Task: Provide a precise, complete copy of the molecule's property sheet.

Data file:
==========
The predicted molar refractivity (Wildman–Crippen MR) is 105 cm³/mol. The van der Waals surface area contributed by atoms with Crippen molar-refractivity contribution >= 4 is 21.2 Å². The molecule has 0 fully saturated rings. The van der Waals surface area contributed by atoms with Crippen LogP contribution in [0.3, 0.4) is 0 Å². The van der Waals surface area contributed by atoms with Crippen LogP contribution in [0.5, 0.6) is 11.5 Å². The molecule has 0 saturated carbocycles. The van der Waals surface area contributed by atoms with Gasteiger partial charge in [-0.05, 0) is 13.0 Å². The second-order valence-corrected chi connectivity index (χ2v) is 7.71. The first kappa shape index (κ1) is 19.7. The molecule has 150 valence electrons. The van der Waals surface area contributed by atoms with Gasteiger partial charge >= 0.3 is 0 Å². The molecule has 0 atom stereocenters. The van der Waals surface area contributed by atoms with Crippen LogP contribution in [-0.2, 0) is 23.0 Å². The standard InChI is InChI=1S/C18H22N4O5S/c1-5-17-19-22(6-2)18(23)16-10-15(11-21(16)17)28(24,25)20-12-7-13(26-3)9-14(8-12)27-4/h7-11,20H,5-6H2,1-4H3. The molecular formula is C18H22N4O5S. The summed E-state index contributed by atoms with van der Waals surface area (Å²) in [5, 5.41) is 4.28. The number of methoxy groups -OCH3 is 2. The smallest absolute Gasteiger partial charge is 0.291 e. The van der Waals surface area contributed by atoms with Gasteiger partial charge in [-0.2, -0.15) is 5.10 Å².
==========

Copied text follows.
The predicted molar refractivity (Wildman–Crippen MR) is 105 cm³/mol. The van der Waals surface area contributed by atoms with Crippen molar-refractivity contribution >= 4 is 21.2 Å². The molecule has 0 fully saturated rings. The van der Waals surface area contributed by atoms with Crippen LogP contribution in [0.3, 0.4) is 0 Å². The van der Waals surface area contributed by atoms with Crippen LogP contribution in [0.5, 0.6) is 11.5 Å². The molecule has 0 saturated carbocycles. The van der Waals surface area contributed by atoms with Gasteiger partial charge in [-0.05, 0) is 13.0 Å². The second-order valence-corrected chi connectivity index (χ2v) is 7.71. The first kappa shape index (κ1) is 19.7. The molecule has 150 valence electrons. The van der Waals surface area contributed by atoms with Gasteiger partial charge >= 0.3 is 0 Å². The molecule has 0 atom stereocenters. The van der Waals surface area contributed by atoms with Crippen LogP contribution in [-0.2, 0) is 23.0 Å². The standard InChI is InChI=1S/C18H22N4O5S/c1-5-17-19-22(6-2)18(23)16-10-15(11-21(16)17)28(24,25)20-12-7-13(26-3)9-14(8-12)27-4/h7-11,20H,5-6H2,1-4H3. The molecular formula is C18H22N4O5S. The summed E-state index contributed by atoms with van der Waals surface area (Å²) in [5, 5.41) is 4.28. The number of methoxy groups -OCH3 is 2. The smallest absolute Gasteiger partial charge is 0.291 e. The van der Waals surface area contributed by atoms with Gasteiger partial charge in [-0.2, -0.15) is 5.10 Å².